It is noon, and perhaps inspired by the parade of Campari bottles suspended above the bar, I order a Negroni. The first central European location of Jamie’s Italian — the booming rustic-industrial franchise from British celebrity chef Jamie Oliver — opened in Budapest three days ago, and already the dining room and red umbrella–shrouded tables on the terrace are packed.

Over the past two decades the prolific Oliver has enraptured fans as a television personality, cookbook author (when I was an intern at the Food Network in 2000, one of my tasks was opening boxes filled with his hot-off-the-presses, curiously named tome, The Naked Chef) and outspoken champion of mindful eating. Along the way he built a vast, multipronged restaurant empire. Jamie’s Italian, an ode to Oliver’s mentor Gennaro Contaldo, is especially successful, and now there’s an outpost a 30-minute bus ride from my apartment.

Oliver's Budapest outpost tastes just as it does in London.
The food at Oliver’s Budapest outpost tastes just as it does in London.

The restaurant is set amid must-see attractions like Buda Castle and Fisherman’s Bastion, so it’s hardly shocking that the majority of diners at Jamie’s Italian are awkwardly folding crumpled maps and screwing lens caps onto Nikons while waiting for their tomato-laden bruschetta to arrive. As I sip my bitter midday tipple and dunk crispy squid into garlic-lemon mayo, I take in the surroundings. Exposed brick, metal and glam chandeliers mingle with stacks of Rosso Gargano tomato cans and San Daniele ham dangling overhead. It’s an upbeat, comfortable setting, as familiar as the packed-to-the-gills version in London’s Gatwick Airport, where I once quickly devoured a delightfully scorching breadcrumb-strewn bowl of penne arrabbiata followed by a slice of orange-scented polenta cake pre-flight. Like any reliably satisfying chain, Jamie’s Italian offers its dishes at multiple locations; both of these dishes are available in Budapest, too.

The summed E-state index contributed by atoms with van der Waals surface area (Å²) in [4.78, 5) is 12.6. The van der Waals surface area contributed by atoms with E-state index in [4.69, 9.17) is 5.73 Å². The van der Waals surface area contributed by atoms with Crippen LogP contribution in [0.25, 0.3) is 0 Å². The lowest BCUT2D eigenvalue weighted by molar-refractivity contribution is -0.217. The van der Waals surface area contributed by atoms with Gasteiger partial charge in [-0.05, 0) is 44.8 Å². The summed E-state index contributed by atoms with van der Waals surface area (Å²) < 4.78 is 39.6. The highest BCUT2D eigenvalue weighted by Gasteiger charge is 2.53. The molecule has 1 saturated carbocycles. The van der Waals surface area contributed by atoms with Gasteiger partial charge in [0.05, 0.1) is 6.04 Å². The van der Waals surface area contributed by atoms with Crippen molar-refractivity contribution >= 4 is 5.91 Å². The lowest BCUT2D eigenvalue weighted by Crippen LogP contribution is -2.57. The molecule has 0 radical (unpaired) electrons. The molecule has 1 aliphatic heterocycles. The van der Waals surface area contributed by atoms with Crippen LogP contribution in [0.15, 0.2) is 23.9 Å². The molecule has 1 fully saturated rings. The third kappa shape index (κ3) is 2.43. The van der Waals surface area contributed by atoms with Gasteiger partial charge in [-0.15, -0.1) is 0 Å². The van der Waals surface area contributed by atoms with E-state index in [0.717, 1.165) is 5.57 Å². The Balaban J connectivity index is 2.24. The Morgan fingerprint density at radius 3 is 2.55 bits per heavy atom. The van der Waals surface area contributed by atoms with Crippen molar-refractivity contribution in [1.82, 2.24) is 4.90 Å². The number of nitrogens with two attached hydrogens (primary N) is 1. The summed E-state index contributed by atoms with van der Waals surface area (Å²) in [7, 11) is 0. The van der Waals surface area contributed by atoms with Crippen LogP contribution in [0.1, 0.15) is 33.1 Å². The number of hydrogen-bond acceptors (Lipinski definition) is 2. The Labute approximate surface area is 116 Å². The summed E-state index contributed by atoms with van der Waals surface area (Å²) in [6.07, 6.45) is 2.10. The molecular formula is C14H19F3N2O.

Food snobs might scoff that Jamie’s Italian is not a tiny, 50-year-old trattoria where Grandma labors over tiramisu, but ensuring the top-notch standards of a global, more than 60-strong restaurant brand requires both skill and a capable partner. This locale has found that in Zsidai Gastronomy & Hospitality, which owns and operates a collection of sought-after Budapest destinations from the fancy Pierrot to brats-and-beer haven Spíler. CEO Roy Zsidai recalls that his first encounter with Oliver “was like meeting my older brother” because his family and business values were so aligned with the chef’s. “Jamie has a strong mission to make a worldwide mark on food culture and education by bringing in great, simple, quality ingredients from responsible and sustainable sources every day. He wants people to be aware of what they eat,” he continues. “We have a strong mission to restore Hungary as one of the most important nations in gastronomy and help elevate the dining habits of locals.”

These oversized wooden planks loaded with bufala mozzarella and fennel salami is an engaging visual.
This oversized wooden plank loaded with buffalo mozzarella and fennel salami is an engaging visual.

Pierre Vajda, editor in chief of the local website GastroGuide, acknowledges there is already an abundance of popular Italian joints in Budapest, but none quite like Jamie’s Italian. “Jamie’s great experience as a TV star, his culinary credits and a concept where tradition is balanced with organic food give hope,” he says, “that Hungarians will love it — and learn much about the richness of the Italian kitchen.”

While there is certainly no shortage of Lonely Planet-carrying patrons at Jamie’s Italian since opening last month, it’s nice to also hear Budapest residents chattering away in Hungarian as they wind spaghetti carbonara around their forks. The city is in the midst of an epicurean overhaul, and an energetic open kitchen, where focused chefs dress fresh, daily-made pasta and load oversized wooden planks with buffalo mozzarella and fennel salami, is just the engaging visual a growing swath of curious eaters now covet. As eager hands reach for warm spinach-ricotta croquettes, the playlist shifting with ease from Alicia Keys to Rumer and the Supremes, Vajda’s prophecy, it appears, is thus far spot-on.